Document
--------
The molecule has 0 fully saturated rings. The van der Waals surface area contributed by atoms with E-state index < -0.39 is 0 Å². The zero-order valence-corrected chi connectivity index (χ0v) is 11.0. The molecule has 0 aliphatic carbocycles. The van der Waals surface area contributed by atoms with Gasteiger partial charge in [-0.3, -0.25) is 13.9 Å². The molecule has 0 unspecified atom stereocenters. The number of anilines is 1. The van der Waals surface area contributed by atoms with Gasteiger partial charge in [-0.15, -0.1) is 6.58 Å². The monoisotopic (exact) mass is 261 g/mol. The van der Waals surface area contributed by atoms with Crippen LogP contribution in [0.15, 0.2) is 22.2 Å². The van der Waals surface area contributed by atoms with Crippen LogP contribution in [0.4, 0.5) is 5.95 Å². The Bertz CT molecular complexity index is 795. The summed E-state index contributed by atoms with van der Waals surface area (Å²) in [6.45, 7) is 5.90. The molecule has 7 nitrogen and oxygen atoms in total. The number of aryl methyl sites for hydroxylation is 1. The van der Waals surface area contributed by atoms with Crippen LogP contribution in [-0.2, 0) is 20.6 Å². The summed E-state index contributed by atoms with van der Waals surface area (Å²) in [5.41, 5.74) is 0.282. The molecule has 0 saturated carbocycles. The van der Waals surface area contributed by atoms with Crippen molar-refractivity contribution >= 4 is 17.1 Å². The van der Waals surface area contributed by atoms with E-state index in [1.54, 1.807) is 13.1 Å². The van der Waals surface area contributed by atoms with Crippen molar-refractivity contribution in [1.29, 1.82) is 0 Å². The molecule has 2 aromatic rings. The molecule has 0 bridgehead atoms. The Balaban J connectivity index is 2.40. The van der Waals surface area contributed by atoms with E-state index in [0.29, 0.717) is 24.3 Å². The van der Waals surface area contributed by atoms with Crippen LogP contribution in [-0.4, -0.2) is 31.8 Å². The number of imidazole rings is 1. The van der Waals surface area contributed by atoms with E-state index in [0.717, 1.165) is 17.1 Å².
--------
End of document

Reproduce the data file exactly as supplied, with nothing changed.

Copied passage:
The molecule has 0 fully saturated rings. The van der Waals surface area contributed by atoms with E-state index < -0.39 is 0 Å². The zero-order valence-corrected chi connectivity index (χ0v) is 11.0. The molecule has 0 aliphatic carbocycles. The van der Waals surface area contributed by atoms with Gasteiger partial charge in [-0.3, -0.25) is 13.9 Å². The molecule has 0 unspecified atom stereocenters. The number of anilines is 1. The van der Waals surface area contributed by atoms with Gasteiger partial charge in [-0.15, -0.1) is 6.58 Å². The monoisotopic (exact) mass is 261 g/mol. The van der Waals surface area contributed by atoms with Crippen LogP contribution in [0.15, 0.2) is 22.2 Å². The van der Waals surface area contributed by atoms with Crippen LogP contribution in [0.4, 0.5) is 5.95 Å². The Bertz CT molecular complexity index is 795. The summed E-state index contributed by atoms with van der Waals surface area (Å²) in [6.45, 7) is 5.90. The molecule has 7 nitrogen and oxygen atoms in total. The number of aryl methyl sites for hydroxylation is 1. The van der Waals surface area contributed by atoms with Crippen LogP contribution in [-0.2, 0) is 20.6 Å². The summed E-state index contributed by atoms with van der Waals surface area (Å²) in [5.41, 5.74) is 0.282. The molecule has 0 saturated carbocycles. The van der Waals surface area contributed by atoms with Crippen molar-refractivity contribution >= 4 is 17.1 Å². The van der Waals surface area contributed by atoms with E-state index in [1.54, 1.807) is 13.1 Å². The van der Waals surface area contributed by atoms with Crippen molar-refractivity contribution in [1.29, 1.82) is 0 Å². The molecule has 2 aromatic rings. The molecule has 0 bridgehead atoms. The Balaban J connectivity index is 2.40. The van der Waals surface area contributed by atoms with E-state index in [0.29, 0.717) is 24.3 Å². The van der Waals surface area contributed by atoms with Crippen LogP contribution in [-0.4, -0.2) is 31.8 Å². The number of imidazole rings is 1. The van der Waals surface area contributed by atoms with E-state index in [0.717, 1.165) is 17.1 Å².